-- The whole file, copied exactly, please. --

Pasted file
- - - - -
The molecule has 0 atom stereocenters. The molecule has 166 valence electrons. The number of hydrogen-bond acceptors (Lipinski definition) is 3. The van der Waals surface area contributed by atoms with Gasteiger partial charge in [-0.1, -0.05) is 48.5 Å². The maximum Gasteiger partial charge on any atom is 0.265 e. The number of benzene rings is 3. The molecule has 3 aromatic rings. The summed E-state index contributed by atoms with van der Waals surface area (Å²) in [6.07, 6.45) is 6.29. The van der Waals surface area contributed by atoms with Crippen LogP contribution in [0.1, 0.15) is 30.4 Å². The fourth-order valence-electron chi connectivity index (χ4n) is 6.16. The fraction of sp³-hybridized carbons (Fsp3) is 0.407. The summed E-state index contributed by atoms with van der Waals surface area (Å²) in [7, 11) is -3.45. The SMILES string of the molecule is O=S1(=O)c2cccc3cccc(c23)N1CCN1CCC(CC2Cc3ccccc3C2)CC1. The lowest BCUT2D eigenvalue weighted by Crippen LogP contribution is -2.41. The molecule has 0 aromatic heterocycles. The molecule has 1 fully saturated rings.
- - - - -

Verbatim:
The molecule has 0 atom stereocenters. The molecule has 166 valence electrons. The number of hydrogen-bond acceptors (Lipinski definition) is 3. The van der Waals surface area contributed by atoms with Gasteiger partial charge in [-0.1, -0.05) is 48.5 Å². The maximum Gasteiger partial charge on any atom is 0.265 e. The number of benzene rings is 3. The molecule has 3 aromatic rings. The summed E-state index contributed by atoms with van der Waals surface area (Å²) in [6.07, 6.45) is 6.29. The van der Waals surface area contributed by atoms with Crippen LogP contribution in [0.1, 0.15) is 30.4 Å². The fourth-order valence-electron chi connectivity index (χ4n) is 6.16. The fraction of sp³-hybridized carbons (Fsp3) is 0.407. The summed E-state index contributed by atoms with van der Waals surface area (Å²) in [7, 11) is -3.45. The SMILES string of the molecule is O=S1(=O)c2cccc3cccc(c23)N1CCN1CCC(CC2Cc3ccccc3C2)CC1. The lowest BCUT2D eigenvalue weighted by Crippen LogP contribution is -2.41. The molecule has 0 aromatic heterocycles. The molecule has 1 fully saturated rings.